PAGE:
About the Center for Rural Affairs

We are unapologetically rural. We stand up for the small family farmer, new business owner, and rural communities.
Declare your pride in small town America!

For over 40 years, we've been a leading force engaging people to build a better rural future. We believe that where you live shouldn't determine your access to opportunity, education, and health. That's why we take rural voices to Washington, and we don't back down until we see that policies reflect the needs of all rural citizens. We live for this work. Welcome to our rural movement.

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It Starts...

We breathed fire and ran on unrefined youthful energy. It was 1973. Our founders, Don Ralston and Marty Strange, captured our early history here (recommended reading!).

We knew that if we wanted federal policy to work for rural Americans, we had to raise our voice. So we opened shop in an old storefront in rural Nebraska and put nose-to-grindstone. We grew a rural grassroots community. We spoke up about corporate wrongs against family farmers. We took rural voices to Washington. 

We believed we would succeed. It was hard work, but our passion kept us standing strong for rural Americans. And now, we’re over 30,000 and growing across the nation. We’re proud of our track record of successes. See a timeline with some of our major accomplishments here.

As long as rural advocates are needed for health care, clean energy, sustainable agriculture, and community development, you can bet we’ll be in the front lines, building a bright rural future.

Make yourself at home and take look around! We look forward to working with you for rural Americans.

About the Center for Rural Affairs Notes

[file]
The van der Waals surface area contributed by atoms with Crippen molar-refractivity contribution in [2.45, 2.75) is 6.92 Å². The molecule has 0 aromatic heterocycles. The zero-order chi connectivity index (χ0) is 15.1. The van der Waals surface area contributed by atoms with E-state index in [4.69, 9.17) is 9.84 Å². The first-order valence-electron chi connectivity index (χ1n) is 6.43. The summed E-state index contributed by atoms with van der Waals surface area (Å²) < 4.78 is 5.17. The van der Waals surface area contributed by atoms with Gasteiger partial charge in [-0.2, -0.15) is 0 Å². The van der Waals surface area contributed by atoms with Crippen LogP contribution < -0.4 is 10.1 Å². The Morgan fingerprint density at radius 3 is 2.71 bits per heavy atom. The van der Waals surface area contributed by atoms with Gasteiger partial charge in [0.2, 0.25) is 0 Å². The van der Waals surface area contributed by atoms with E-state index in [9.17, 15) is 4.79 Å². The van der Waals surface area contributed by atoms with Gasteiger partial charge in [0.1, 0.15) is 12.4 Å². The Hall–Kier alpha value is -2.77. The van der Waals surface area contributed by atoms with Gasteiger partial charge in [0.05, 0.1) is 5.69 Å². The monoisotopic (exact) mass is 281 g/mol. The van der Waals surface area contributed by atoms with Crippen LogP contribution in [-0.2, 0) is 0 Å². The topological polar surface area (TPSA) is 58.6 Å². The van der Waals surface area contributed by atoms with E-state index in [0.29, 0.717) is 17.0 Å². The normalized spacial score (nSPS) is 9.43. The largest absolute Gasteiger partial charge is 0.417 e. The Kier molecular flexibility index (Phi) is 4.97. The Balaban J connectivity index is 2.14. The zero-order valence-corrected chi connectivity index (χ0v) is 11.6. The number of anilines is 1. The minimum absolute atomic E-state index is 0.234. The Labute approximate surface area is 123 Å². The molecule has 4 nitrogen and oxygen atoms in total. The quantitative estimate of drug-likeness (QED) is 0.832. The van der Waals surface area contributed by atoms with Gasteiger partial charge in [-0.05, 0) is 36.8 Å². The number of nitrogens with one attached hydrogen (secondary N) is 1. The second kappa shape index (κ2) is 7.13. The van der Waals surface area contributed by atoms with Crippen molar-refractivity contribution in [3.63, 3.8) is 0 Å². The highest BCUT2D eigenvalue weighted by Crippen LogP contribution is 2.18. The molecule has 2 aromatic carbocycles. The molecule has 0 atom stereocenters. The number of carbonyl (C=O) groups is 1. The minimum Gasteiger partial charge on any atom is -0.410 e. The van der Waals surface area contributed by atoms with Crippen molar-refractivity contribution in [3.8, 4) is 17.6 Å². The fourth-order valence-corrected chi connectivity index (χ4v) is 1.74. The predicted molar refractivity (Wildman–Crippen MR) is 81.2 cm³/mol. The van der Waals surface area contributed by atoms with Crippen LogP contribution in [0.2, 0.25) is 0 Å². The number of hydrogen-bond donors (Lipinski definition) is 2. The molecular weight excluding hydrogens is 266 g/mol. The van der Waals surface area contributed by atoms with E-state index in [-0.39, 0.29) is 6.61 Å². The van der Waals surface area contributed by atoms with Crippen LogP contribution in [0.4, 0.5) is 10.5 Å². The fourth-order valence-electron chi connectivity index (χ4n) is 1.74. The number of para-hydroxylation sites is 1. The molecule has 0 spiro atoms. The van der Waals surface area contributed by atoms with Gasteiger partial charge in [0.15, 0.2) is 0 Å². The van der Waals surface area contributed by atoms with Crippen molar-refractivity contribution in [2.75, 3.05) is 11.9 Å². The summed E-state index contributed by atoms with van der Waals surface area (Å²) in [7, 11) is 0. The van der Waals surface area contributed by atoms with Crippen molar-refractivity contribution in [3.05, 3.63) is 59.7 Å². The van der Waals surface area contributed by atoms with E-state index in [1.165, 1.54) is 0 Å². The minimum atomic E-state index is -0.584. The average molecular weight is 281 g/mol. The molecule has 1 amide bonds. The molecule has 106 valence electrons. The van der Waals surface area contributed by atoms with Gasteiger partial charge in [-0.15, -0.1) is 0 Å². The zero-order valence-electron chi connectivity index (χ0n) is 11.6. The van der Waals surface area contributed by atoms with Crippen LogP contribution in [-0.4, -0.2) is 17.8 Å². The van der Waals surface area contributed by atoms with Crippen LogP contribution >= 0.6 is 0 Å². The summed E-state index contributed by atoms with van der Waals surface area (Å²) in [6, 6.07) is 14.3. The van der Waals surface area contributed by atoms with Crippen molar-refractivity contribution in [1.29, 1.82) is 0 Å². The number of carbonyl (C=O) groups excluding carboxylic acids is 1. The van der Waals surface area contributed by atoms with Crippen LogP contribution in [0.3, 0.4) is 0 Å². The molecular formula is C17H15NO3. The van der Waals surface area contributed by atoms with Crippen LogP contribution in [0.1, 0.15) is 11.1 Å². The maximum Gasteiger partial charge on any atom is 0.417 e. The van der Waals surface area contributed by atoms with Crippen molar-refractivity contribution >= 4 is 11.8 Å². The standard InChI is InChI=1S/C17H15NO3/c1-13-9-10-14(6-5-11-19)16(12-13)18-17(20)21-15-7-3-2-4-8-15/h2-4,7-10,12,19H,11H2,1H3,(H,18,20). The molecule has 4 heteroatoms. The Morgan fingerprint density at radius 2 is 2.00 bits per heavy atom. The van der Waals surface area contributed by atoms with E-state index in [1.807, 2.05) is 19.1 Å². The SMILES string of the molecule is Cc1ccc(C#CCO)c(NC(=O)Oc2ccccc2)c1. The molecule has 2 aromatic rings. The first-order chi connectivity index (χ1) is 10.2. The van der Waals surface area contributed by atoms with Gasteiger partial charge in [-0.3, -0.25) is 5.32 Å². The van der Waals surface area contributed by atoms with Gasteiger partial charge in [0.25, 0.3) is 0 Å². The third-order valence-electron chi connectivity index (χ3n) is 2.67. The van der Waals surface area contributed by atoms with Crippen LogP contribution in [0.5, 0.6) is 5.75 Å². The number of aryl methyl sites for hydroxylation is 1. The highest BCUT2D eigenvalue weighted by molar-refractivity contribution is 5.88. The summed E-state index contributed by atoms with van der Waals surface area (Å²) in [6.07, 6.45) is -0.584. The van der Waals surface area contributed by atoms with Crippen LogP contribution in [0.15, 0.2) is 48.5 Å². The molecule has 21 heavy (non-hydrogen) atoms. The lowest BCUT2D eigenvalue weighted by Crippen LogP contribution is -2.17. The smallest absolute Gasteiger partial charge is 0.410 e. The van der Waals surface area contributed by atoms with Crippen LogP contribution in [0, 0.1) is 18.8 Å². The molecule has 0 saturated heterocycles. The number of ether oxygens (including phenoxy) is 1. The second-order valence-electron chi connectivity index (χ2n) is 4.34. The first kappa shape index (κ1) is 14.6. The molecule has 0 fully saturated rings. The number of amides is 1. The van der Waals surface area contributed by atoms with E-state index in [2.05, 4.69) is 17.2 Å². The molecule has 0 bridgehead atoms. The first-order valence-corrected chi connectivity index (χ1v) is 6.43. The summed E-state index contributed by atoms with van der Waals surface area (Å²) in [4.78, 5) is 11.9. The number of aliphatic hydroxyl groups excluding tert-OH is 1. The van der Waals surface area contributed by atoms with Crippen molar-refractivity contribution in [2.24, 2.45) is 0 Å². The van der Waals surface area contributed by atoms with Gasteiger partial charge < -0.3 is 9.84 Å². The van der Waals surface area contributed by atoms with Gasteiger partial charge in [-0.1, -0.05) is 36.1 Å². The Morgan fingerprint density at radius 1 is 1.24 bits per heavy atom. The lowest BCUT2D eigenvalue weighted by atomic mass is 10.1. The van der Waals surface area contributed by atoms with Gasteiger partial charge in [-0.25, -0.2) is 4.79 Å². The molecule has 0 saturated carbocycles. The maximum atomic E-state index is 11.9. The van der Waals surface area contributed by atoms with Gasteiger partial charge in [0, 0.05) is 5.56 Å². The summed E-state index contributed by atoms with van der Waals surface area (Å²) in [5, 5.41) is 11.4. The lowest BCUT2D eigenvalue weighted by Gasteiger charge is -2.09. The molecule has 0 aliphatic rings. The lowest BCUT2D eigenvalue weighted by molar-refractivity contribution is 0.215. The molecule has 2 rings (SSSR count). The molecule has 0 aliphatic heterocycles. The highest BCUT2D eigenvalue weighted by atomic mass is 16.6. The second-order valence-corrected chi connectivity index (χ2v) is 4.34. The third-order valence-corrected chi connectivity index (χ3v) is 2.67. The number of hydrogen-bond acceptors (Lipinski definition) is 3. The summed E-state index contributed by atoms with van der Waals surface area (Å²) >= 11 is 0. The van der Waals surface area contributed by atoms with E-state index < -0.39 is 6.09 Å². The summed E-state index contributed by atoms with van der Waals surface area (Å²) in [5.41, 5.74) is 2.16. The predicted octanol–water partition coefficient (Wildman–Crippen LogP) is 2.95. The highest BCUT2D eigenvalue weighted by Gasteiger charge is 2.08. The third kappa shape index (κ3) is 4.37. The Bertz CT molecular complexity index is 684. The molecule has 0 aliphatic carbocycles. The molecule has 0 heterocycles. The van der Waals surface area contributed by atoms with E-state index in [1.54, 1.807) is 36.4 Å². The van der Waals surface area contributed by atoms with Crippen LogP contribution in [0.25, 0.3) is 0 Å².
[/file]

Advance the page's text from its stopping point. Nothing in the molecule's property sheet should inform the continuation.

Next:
Gearing Up for the Big Fight

Crop insurance is an important and necessary component of an effective farm safety net. However, it is a very complex program that will work more effectively with much-needed, commonsense reforms.
 
Under current law, we are subsidizing crop insurance at an average rate of 62% on every acre without limit regardless of farm size or wealth. We have an issue with that. Our tax dollars - the public trust - subsidize the largest operators no matter how big they get.
 

A Rural Christmas

Sadly, for many of us the Holiday season is rife with shopping, travel, crowded airports or highways, and out here on the Great Plains enough cold, wind, snow and ice to make traveling that much more difficult. For many rural and small town Americans, the stress of travel and shopping, which probably involves more travel, is amplified by harsh weather and poor road conditions.

All of that tends to erode the best aspects of the Holiday season, namely, spending time with and forging stronger relationships with family, and, of course, creating memories of those special times we get to spend with the ones that we love most.

Tis the Season: An Open Letter from Tyler

Holiday cards, gifts, family gatherings, snowflakes, and hot chocolate. I seem to be forgetting something in that long list of signs of the season. Oh yes, I recall – appeals, appeals, appeals. They come in your mailbox, they come in your e-mail, they ring bells near a red bucket in front of stores you frequent or come in the form of a plate at church.

This time of year fundraising requests seem to be everywhere. The can be frustrating, they can be annoying, they can be downright infuriating. We know; we get them too.